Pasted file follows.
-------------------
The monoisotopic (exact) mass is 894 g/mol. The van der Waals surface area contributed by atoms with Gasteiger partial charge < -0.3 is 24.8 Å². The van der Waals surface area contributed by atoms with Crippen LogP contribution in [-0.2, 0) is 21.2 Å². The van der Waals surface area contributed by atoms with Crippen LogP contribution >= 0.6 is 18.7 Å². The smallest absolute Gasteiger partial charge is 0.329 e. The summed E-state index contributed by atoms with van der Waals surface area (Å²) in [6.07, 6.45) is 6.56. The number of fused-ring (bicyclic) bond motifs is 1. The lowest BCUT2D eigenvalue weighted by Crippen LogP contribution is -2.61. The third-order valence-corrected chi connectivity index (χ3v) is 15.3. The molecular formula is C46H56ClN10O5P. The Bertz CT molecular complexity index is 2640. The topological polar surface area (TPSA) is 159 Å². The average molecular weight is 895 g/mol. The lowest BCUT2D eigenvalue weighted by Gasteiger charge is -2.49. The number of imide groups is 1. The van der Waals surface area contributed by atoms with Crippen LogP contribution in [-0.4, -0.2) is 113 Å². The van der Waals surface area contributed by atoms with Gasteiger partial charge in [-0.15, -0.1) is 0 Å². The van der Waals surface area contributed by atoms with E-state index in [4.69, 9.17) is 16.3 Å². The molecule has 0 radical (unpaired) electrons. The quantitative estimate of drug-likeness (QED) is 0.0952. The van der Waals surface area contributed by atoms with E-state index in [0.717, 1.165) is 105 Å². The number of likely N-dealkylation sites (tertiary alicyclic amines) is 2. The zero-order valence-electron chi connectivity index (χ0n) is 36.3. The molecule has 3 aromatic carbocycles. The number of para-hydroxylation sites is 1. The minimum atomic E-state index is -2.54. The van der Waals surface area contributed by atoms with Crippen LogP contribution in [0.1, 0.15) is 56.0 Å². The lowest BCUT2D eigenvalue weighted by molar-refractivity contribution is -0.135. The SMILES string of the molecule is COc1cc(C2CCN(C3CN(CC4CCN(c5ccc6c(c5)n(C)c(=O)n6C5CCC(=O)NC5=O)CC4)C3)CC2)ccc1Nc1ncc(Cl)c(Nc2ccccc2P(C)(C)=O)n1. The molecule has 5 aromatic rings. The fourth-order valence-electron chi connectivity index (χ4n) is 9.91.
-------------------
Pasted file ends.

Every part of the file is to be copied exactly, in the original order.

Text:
The monoisotopic (exact) mass is 894 g/mol. The van der Waals surface area contributed by atoms with Gasteiger partial charge < -0.3 is 24.8 Å². The van der Waals surface area contributed by atoms with Crippen LogP contribution in [-0.2, 0) is 21.2 Å². The van der Waals surface area contributed by atoms with Crippen LogP contribution >= 0.6 is 18.7 Å². The smallest absolute Gasteiger partial charge is 0.329 e. The summed E-state index contributed by atoms with van der Waals surface area (Å²) in [6.07, 6.45) is 6.56. The number of fused-ring (bicyclic) bond motifs is 1. The lowest BCUT2D eigenvalue weighted by Crippen LogP contribution is -2.61. The third-order valence-corrected chi connectivity index (χ3v) is 15.3. The molecular formula is C46H56ClN10O5P. The Bertz CT molecular complexity index is 2640. The topological polar surface area (TPSA) is 159 Å². The average molecular weight is 895 g/mol. The lowest BCUT2D eigenvalue weighted by Gasteiger charge is -2.49. The number of imide groups is 1. The van der Waals surface area contributed by atoms with Crippen LogP contribution in [-0.4, -0.2) is 113 Å². The van der Waals surface area contributed by atoms with Gasteiger partial charge in [-0.15, -0.1) is 0 Å². The van der Waals surface area contributed by atoms with E-state index in [4.69, 9.17) is 16.3 Å². The molecule has 0 radical (unpaired) electrons. The quantitative estimate of drug-likeness (QED) is 0.0952. The van der Waals surface area contributed by atoms with E-state index in [0.717, 1.165) is 105 Å². The number of likely N-dealkylation sites (tertiary alicyclic amines) is 2. The zero-order valence-electron chi connectivity index (χ0n) is 36.3. The molecule has 3 aromatic carbocycles. The number of para-hydroxylation sites is 1. The minimum atomic E-state index is -2.54. The van der Waals surface area contributed by atoms with Crippen LogP contribution in [0.1, 0.15) is 56.0 Å². The lowest BCUT2D eigenvalue weighted by molar-refractivity contribution is -0.135. The SMILES string of the molecule is COc1cc(C2CCN(C3CN(CC4CCN(c5ccc6c(c5)n(C)c(=O)n6C5CCC(=O)NC5=O)CC4)C3)CC2)ccc1Nc1ncc(Cl)c(Nc2ccccc2P(C)(C)=O)n1. The molecule has 5 aromatic rings. The fourth-order valence-electron chi connectivity index (χ4n) is 9.91.